I just could not finish this one.  I thought the premise of this fantasy sounded great.  I don’t think I’m particularly prudish in my reading nor am I all that squeamish about violence.  I don’t go seeking extremely violent books, nor do I read erotica, but some gore and some kinky sex aren’t going to turn me off a book.

I can say without a doubt I’m a feminist and I really don’t have the time or interest in reading misogynistic violent fantasies. So this is where The Barrow lost me and lost me early.

Erim-our young woman masquerading as a man and following Stjepan the fearless leader-is in a cave used for blood magic and sacrifice.

The statue they have found has nipples that are “two large spikes jutting out from its chest, and behind the brazier its long thin phalli emerged from its lap like a thick curved spear.  Given the broadness of the idol — it was probably twenty feet wide at its base– the thinness of the phalli struck her as almost comical; but the bronze phalli had to be almost eight feet long, curving upward over the brazier to a sharp, barbed head.”

So naturally Erim “stared at the phallic spear.  She couldn’t help but wonder what it would feel like to be suspended spread-eagled in the air and lower onto that evil-looking tip.  Which hole would they use as their entry point?  Would it feel good at first, then turn to pain?”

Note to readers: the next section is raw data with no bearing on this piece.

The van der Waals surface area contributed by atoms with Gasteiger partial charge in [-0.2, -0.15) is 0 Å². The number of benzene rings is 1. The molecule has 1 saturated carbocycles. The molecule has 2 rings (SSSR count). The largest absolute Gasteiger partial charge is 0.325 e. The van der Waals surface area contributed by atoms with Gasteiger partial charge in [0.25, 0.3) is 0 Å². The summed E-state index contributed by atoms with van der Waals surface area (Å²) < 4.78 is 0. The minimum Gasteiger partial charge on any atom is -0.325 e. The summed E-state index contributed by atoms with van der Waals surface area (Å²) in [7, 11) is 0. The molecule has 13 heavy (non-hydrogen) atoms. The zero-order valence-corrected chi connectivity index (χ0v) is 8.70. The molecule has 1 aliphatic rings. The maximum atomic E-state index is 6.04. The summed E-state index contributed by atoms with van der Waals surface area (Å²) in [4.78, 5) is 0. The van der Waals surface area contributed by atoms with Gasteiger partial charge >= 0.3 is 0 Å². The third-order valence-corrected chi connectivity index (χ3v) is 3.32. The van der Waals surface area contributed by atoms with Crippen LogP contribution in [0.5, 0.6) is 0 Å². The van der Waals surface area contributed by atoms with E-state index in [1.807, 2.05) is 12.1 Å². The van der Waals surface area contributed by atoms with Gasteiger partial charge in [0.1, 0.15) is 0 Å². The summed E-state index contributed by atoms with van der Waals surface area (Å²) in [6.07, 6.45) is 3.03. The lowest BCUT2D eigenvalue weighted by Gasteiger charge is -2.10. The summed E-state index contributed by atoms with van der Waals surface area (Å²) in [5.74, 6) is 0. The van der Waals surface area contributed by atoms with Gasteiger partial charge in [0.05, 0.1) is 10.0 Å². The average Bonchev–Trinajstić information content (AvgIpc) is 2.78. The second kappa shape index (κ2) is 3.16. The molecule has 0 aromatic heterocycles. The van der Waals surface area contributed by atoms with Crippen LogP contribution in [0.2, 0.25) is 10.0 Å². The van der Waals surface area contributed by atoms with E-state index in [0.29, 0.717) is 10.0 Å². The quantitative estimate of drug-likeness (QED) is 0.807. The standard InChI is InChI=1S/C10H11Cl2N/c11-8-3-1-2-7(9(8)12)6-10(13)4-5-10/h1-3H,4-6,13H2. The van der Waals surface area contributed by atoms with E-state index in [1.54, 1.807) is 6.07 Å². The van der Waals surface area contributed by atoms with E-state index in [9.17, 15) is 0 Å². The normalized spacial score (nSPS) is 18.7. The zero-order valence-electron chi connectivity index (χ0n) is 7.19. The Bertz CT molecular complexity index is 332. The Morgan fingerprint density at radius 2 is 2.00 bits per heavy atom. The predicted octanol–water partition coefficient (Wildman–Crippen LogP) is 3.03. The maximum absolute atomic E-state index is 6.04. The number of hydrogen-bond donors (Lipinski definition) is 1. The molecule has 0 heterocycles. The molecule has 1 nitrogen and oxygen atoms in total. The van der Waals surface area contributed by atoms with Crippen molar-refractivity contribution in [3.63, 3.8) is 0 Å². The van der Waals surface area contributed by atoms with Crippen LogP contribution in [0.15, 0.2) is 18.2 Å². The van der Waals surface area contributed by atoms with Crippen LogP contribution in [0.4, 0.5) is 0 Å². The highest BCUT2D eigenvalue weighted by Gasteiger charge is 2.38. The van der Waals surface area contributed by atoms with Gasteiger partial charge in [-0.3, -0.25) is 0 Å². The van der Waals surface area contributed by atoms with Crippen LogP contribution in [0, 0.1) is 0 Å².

Really?  Ick. So we go on, Erim definitely having more kinky sex thoughts and feeling ashamed of her wickedness…

But as I read on and read Erim thinking “But there were none but the Damned that would take the likes of her, so the temple priests had assured her when she was young and they had played with her in the dark.”

WTAF.  So she’s basically a survivor of sexual molestation as a child which makes her want to be impaled on an 8 foot spear for her turn ons?

The next character we follow is Gilgwyr, “brothel owner extraordinaire”.  Okay, so he owns a brothel, fine, not going to turn me off a book.  He does go on for pages and pages about the joy of his “freshly sucked cock”–way more than I needed, but hey, I’m a woman, maybe this is totally appropriate to the male mind.   Where Gilgwyr lost me and I gave up on the Barrow was this image:

his beautiful Palatian acrobat getting the wildest, hardest ride of her short, sweet life from a rutting, bellowing golden bull.”

And with that, I’m out.

Anyone with an opinion on this?